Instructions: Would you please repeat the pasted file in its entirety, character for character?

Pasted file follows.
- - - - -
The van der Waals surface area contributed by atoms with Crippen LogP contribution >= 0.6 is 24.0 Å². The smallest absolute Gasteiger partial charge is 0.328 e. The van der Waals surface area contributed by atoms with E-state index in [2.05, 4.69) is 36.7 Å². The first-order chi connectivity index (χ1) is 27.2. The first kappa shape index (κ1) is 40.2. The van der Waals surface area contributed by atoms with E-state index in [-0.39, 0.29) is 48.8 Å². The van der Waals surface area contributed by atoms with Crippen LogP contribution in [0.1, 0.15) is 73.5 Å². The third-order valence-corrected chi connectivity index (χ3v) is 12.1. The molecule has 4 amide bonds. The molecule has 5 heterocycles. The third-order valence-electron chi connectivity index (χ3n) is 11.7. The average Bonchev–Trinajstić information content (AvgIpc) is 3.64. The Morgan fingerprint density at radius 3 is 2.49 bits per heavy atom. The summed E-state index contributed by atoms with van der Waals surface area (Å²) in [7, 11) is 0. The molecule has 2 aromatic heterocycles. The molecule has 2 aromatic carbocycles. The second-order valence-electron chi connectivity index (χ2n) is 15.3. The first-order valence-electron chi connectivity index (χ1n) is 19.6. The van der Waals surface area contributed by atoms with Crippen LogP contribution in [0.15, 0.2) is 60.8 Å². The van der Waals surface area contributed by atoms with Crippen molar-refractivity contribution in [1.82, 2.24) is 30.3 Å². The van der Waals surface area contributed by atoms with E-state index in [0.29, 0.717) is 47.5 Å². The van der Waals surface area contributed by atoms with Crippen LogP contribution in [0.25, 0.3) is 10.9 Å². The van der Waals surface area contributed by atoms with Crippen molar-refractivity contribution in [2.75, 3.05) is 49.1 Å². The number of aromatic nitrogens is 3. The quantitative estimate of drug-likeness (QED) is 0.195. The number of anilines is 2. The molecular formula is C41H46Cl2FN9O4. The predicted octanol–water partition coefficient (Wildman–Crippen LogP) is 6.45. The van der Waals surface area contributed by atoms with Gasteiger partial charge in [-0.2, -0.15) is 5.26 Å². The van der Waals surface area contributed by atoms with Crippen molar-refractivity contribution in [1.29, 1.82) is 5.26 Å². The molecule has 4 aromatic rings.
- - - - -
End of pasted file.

The van der Waals surface area contributed by atoms with Crippen LogP contribution >= 0.6 is 24.0 Å². The smallest absolute Gasteiger partial charge is 0.328 e. The van der Waals surface area contributed by atoms with E-state index in [2.05, 4.69) is 36.7 Å². The first-order chi connectivity index (χ1) is 27.2. The first kappa shape index (κ1) is 40.2. The van der Waals surface area contributed by atoms with E-state index in [-0.39, 0.29) is 48.8 Å². The van der Waals surface area contributed by atoms with Crippen LogP contribution in [0.1, 0.15) is 73.5 Å². The third-order valence-corrected chi connectivity index (χ3v) is 12.1. The molecule has 4 amide bonds. The molecule has 5 heterocycles. The third-order valence-electron chi connectivity index (χ3n) is 11.7. The average Bonchev–Trinajstić information content (AvgIpc) is 3.64. The Morgan fingerprint density at radius 3 is 2.49 bits per heavy atom. The summed E-state index contributed by atoms with van der Waals surface area (Å²) in [7, 11) is 0. The molecule has 2 aromatic heterocycles. The molecule has 2 aromatic carbocycles. The second-order valence-electron chi connectivity index (χ2n) is 15.3. The first-order valence-electron chi connectivity index (χ1n) is 19.6. The van der Waals surface area contributed by atoms with Crippen LogP contribution in [0.15, 0.2) is 60.8 Å². The van der Waals surface area contributed by atoms with Crippen molar-refractivity contribution in [1.82, 2.24) is 30.3 Å². The van der Waals surface area contributed by atoms with E-state index in [0.29, 0.717) is 47.5 Å². The van der Waals surface area contributed by atoms with Crippen LogP contribution in [0.25, 0.3) is 10.9 Å². The van der Waals surface area contributed by atoms with Crippen molar-refractivity contribution in [2.75, 3.05) is 49.1 Å². The number of aromatic nitrogens is 3. The quantitative estimate of drug-likeness (QED) is 0.195. The number of anilines is 2. The molecular formula is C41H46Cl2FN9O4. The predicted octanol–water partition coefficient (Wildman–Crippen LogP) is 6.45. The van der Waals surface area contributed by atoms with Gasteiger partial charge in [-0.2, -0.15) is 5.26 Å². The van der Waals surface area contributed by atoms with Crippen molar-refractivity contribution in [1.29, 1.82) is 5.26 Å². The molecule has 4 aromatic rings.